PP-33 Halloween and Hell.


Samhain, Halloween, beggar’s night, the Feast of the Dead … October 31st has many names. It’s also one of the most revered holidays on the Neo-Pagan Calendar. Maybe that’s part of why it remains so popular today, even in secular culture.


To many though, Halloween is considered an evil holiday. Christian tracts have been produced which purport to show that Halloween is somehow Satanic. These tracts show witches worshiping Satan, devil-worshipers sacrificing animals or worse.


There are some self-styled witches and Satanists who will use Halloween as an excuse to invent strange rituals in which they will “sacrifice” small animals in bizarre ceremonies. Some have video-taped themselves. In one recent case, a you-tube video of such an act was used to attempt to prosecute some individuals with felony animal cruelty. Unfortunately, the expert witness offered two different accounts and the charges were dropped.


In any case, the incidents of animal cruelty really don’t go change much during this time of year … sick people are no respecters of calendars, it seems.


What’s not recognized is that modern Pagans simply have no room for animal sacrifice.


Years ago, we lived much closer to the land. Many families and tribes had their own herds. As the fall came around, and grazing areas were going dormant for the winter, the people and the animals were left to survive throughout the winter on what they managed to harvest. Responsible farmers would look at their herds and decide which animals were likeliest to survive the winter, and those that were not likely to survive would be killed.


But we lived in a much more spiritual world then. We recognized that we were connected to all life. The death of any creature is a serious thing, and killing of animals was not the senseless, impersonal slaughter that it is today.


Once upon a time, we recognized the nobility in all creatures, and recognized that any death, for the survival of others, is a sacrifice, a sacred act. So, when the harvest came around, and animals needed to be sacrificed for others, it was more than industrialized killing. It was a time of death which helped to insure life. Those dying were honored.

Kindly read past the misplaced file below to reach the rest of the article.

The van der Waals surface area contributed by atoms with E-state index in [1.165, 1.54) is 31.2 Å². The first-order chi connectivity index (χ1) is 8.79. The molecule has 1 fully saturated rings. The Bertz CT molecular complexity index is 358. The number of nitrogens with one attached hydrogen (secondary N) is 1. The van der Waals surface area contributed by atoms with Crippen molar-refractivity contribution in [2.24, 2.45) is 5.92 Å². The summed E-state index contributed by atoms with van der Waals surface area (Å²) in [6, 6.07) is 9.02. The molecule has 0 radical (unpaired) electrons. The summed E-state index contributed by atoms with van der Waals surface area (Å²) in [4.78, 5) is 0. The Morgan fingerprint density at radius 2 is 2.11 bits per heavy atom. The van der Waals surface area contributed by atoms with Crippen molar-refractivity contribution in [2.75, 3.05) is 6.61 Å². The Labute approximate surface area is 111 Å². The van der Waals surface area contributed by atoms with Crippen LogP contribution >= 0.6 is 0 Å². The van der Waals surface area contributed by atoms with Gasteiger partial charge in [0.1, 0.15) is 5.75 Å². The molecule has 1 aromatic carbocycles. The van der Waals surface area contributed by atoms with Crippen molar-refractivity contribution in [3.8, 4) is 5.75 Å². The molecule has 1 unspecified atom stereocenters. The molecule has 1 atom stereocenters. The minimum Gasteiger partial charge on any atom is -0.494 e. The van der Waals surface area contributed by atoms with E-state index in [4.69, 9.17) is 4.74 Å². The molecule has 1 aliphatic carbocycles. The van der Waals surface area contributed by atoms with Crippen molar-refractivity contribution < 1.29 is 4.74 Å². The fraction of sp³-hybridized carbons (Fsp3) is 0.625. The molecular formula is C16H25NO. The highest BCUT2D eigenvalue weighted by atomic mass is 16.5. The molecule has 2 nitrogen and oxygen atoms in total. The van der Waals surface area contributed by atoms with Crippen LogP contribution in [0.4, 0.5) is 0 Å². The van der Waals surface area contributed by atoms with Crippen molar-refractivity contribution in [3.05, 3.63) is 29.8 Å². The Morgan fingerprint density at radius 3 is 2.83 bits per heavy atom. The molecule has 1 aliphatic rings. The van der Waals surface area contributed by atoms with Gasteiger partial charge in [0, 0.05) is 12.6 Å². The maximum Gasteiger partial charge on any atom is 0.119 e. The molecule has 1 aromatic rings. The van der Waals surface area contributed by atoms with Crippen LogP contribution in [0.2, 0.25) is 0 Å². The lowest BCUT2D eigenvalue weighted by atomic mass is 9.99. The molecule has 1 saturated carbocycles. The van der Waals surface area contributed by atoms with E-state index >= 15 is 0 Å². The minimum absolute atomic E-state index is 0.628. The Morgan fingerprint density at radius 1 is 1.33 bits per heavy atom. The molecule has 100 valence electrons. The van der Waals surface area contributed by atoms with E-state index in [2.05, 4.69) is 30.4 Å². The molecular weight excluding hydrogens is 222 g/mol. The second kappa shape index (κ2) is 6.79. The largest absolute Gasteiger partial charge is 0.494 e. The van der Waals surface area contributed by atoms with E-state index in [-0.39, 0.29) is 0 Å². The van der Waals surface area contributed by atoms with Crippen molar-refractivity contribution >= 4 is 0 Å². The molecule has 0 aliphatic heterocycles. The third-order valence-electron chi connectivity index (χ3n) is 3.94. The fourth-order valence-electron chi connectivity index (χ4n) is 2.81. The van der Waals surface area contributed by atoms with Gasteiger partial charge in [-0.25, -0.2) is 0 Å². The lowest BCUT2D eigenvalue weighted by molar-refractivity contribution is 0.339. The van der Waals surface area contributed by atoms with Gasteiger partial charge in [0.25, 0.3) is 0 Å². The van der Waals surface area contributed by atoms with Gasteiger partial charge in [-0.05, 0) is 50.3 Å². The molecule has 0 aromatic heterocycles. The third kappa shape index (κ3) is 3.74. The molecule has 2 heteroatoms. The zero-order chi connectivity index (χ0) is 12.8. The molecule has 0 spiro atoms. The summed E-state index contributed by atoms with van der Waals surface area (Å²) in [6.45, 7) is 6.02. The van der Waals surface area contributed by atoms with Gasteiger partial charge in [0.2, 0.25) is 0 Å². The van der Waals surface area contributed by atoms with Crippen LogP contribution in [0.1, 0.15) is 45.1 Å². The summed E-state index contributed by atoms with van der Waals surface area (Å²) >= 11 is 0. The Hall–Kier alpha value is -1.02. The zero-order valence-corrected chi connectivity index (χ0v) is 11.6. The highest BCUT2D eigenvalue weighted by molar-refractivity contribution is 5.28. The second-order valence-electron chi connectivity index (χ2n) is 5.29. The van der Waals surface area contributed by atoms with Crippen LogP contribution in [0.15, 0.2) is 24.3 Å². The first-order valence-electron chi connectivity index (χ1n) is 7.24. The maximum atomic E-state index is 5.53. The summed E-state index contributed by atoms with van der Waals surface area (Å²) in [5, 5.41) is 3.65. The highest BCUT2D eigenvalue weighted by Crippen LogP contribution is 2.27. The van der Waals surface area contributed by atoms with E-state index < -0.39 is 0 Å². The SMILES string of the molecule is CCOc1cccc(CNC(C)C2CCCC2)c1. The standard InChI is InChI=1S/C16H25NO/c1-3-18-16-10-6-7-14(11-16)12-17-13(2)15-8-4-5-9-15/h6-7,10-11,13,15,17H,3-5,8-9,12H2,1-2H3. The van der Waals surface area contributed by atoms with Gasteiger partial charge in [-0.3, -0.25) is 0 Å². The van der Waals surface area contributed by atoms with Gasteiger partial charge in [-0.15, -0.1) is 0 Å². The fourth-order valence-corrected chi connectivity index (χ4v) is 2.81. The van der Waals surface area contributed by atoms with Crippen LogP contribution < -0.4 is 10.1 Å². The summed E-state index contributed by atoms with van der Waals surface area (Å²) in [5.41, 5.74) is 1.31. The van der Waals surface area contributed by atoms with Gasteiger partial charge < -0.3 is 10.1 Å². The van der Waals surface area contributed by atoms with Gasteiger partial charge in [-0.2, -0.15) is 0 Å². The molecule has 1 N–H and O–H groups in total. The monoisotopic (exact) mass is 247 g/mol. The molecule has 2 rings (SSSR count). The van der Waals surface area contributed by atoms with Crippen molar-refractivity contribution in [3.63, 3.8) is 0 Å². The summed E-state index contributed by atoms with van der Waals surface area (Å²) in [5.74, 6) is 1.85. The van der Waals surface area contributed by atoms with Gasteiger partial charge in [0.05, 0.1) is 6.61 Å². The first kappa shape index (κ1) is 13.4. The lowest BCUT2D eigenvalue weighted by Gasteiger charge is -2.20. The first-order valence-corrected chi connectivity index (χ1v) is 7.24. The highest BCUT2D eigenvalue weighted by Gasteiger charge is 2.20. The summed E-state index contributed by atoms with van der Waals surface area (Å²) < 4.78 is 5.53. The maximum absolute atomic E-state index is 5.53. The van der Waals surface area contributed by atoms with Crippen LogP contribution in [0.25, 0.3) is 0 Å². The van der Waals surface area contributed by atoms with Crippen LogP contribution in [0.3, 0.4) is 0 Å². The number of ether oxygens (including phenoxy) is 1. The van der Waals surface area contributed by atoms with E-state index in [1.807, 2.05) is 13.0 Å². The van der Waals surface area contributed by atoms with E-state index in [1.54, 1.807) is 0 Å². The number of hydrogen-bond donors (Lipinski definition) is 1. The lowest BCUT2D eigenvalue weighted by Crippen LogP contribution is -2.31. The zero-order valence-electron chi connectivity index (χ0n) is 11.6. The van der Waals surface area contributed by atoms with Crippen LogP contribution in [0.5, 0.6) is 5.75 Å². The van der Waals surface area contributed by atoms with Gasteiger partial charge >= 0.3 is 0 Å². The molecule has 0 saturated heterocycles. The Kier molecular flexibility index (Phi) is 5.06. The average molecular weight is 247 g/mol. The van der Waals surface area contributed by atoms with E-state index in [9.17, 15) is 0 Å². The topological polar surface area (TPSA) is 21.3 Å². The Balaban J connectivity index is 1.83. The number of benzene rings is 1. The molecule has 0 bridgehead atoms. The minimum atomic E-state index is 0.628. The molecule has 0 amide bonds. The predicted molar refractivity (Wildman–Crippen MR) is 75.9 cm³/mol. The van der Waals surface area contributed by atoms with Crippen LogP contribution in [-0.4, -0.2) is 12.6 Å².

Some people try to equate the word Samhain with some Celtic “Lord of the Dead”. Some try to equate it with some nefarious purposes of dark lords and evil sacrifices. It’s really neither. It is the final harvest, the new year, and representative of the death of the God in the Pagan circular calendar. Most every religion has a god that dies, and which is re-born. So do Pagans. So do Christians.


But to give you an example of how Halloween is used by some individuals, here is a short dramatization of a popular tract that  you might find circulating at this time of year. Some fundamentalists buy dozens or hundreds of these tracts to pass around at Halloween.



H:         Hey, There’s that haunted house!

D:         Let’s Go!

H:         My mom said not to …

D:         C’mon you chicken


            Walking around


H:         Spider webs …I hate spider webs.

H+D    AAAhhhh…. A Giant Spider!

H:         Look! It’s a witch, and she’s stirring her cauldron. She’s not scary

D-W    Happy Halloween Dearies!


H+D    Aaaahhhhh We’re falling